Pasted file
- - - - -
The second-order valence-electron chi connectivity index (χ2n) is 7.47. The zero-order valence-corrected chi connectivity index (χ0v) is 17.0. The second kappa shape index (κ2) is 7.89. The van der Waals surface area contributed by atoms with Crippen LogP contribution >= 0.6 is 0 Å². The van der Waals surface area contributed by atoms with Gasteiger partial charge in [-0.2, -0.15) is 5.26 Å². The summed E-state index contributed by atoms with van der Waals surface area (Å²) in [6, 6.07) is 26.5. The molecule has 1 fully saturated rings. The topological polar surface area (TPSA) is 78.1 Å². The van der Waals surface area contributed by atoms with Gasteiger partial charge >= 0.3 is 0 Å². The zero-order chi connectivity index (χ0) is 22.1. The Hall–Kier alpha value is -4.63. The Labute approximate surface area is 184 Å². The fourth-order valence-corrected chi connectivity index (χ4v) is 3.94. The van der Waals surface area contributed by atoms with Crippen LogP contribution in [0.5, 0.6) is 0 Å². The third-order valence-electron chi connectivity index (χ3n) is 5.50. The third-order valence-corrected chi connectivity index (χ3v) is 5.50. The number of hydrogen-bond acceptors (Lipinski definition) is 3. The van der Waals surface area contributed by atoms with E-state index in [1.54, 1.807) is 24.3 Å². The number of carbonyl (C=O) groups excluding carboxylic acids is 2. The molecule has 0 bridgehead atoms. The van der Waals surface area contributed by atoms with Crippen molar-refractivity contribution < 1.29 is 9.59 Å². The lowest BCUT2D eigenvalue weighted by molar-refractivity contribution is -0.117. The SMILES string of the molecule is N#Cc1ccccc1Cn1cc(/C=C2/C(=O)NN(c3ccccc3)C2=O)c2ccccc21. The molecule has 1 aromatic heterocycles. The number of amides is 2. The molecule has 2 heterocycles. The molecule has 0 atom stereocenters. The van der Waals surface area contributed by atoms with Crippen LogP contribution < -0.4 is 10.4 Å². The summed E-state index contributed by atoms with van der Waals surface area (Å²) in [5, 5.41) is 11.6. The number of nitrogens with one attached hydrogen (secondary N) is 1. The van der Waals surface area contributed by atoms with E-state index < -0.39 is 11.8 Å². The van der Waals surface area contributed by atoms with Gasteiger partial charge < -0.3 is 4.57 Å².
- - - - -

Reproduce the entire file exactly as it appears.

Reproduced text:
The second-order valence-electron chi connectivity index (χ2n) is 7.47. The zero-order valence-corrected chi connectivity index (χ0v) is 17.0. The second kappa shape index (κ2) is 7.89. The van der Waals surface area contributed by atoms with Crippen LogP contribution >= 0.6 is 0 Å². The van der Waals surface area contributed by atoms with Gasteiger partial charge in [-0.2, -0.15) is 5.26 Å². The summed E-state index contributed by atoms with van der Waals surface area (Å²) in [6, 6.07) is 26.5. The molecule has 1 fully saturated rings. The topological polar surface area (TPSA) is 78.1 Å². The van der Waals surface area contributed by atoms with Gasteiger partial charge >= 0.3 is 0 Å². The zero-order chi connectivity index (χ0) is 22.1. The Hall–Kier alpha value is -4.63. The Labute approximate surface area is 184 Å². The fourth-order valence-corrected chi connectivity index (χ4v) is 3.94. The van der Waals surface area contributed by atoms with Crippen LogP contribution in [0.5, 0.6) is 0 Å². The third-order valence-electron chi connectivity index (χ3n) is 5.50. The third-order valence-corrected chi connectivity index (χ3v) is 5.50. The number of hydrogen-bond acceptors (Lipinski definition) is 3. The van der Waals surface area contributed by atoms with E-state index in [1.54, 1.807) is 24.3 Å². The number of carbonyl (C=O) groups excluding carboxylic acids is 2. The molecule has 0 bridgehead atoms. The van der Waals surface area contributed by atoms with Crippen molar-refractivity contribution < 1.29 is 9.59 Å². The lowest BCUT2D eigenvalue weighted by molar-refractivity contribution is -0.117. The SMILES string of the molecule is N#Cc1ccccc1Cn1cc(/C=C2/C(=O)NN(c3ccccc3)C2=O)c2ccccc21. The molecule has 1 aromatic heterocycles. The number of amides is 2. The molecule has 2 heterocycles. The molecule has 0 atom stereocenters. The van der Waals surface area contributed by atoms with Crippen LogP contribution < -0.4 is 10.4 Å². The summed E-state index contributed by atoms with van der Waals surface area (Å²) in [5, 5.41) is 11.6. The number of nitrogens with one attached hydrogen (secondary N) is 1. The van der Waals surface area contributed by atoms with E-state index < -0.39 is 11.8 Å². The van der Waals surface area contributed by atoms with Gasteiger partial charge < -0.3 is 4.57 Å².